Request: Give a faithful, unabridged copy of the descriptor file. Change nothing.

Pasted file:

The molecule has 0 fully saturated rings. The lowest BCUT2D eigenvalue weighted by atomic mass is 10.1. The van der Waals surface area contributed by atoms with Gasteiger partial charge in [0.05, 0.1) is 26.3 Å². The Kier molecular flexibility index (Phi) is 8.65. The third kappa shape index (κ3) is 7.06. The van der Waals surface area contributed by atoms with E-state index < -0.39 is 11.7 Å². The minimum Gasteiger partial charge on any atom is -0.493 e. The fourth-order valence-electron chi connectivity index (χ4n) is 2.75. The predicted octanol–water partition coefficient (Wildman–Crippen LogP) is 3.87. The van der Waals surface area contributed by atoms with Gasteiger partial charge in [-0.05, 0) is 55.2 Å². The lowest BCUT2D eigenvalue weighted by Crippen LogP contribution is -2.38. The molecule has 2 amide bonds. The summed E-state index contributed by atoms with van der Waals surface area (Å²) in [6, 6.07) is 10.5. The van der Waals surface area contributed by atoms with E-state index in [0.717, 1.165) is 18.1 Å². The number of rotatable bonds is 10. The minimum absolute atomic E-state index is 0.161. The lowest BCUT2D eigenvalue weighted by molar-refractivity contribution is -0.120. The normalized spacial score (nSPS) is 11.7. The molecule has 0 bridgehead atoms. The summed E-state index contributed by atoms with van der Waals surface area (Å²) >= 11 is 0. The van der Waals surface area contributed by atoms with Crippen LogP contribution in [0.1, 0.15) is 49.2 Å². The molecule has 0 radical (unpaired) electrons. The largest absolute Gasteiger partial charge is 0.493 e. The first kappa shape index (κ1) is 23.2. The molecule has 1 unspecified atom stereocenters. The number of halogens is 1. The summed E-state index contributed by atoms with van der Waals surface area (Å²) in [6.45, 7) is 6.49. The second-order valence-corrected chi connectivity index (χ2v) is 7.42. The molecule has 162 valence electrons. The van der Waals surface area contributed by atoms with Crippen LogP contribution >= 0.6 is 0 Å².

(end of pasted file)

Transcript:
The molecule has 0 fully saturated rings. The lowest BCUT2D eigenvalue weighted by atomic mass is 10.1. The van der Waals surface area contributed by atoms with Gasteiger partial charge in [0.05, 0.1) is 26.3 Å². The Kier molecular flexibility index (Phi) is 8.65. The third kappa shape index (κ3) is 7.06. The van der Waals surface area contributed by atoms with E-state index < -0.39 is 11.7 Å². The minimum Gasteiger partial charge on any atom is -0.493 e. The fourth-order valence-electron chi connectivity index (χ4n) is 2.75. The predicted octanol–water partition coefficient (Wildman–Crippen LogP) is 3.87. The van der Waals surface area contributed by atoms with Gasteiger partial charge in [-0.05, 0) is 55.2 Å². The lowest BCUT2D eigenvalue weighted by Crippen LogP contribution is -2.38. The molecule has 2 amide bonds. The summed E-state index contributed by atoms with van der Waals surface area (Å²) in [6, 6.07) is 10.5. The van der Waals surface area contributed by atoms with E-state index in [0.717, 1.165) is 18.1 Å². The number of rotatable bonds is 10. The minimum absolute atomic E-state index is 0.161. The lowest BCUT2D eigenvalue weighted by molar-refractivity contribution is -0.120. The normalized spacial score (nSPS) is 11.7. The molecule has 0 bridgehead atoms. The summed E-state index contributed by atoms with van der Waals surface area (Å²) >= 11 is 0. The van der Waals surface area contributed by atoms with Crippen LogP contribution in [0.1, 0.15) is 49.2 Å². The molecule has 0 radical (unpaired) electrons. The largest absolute Gasteiger partial charge is 0.493 e. The first kappa shape index (κ1) is 23.2. The molecule has 1 unspecified atom stereocenters. The number of halogens is 1. The summed E-state index contributed by atoms with van der Waals surface area (Å²) in [6.45, 7) is 6.49. The second-order valence-corrected chi connectivity index (χ2v) is 7.42. The molecule has 162 valence electrons. The van der Waals surface area contributed by atoms with Crippen LogP contribution >= 0.6 is 0 Å².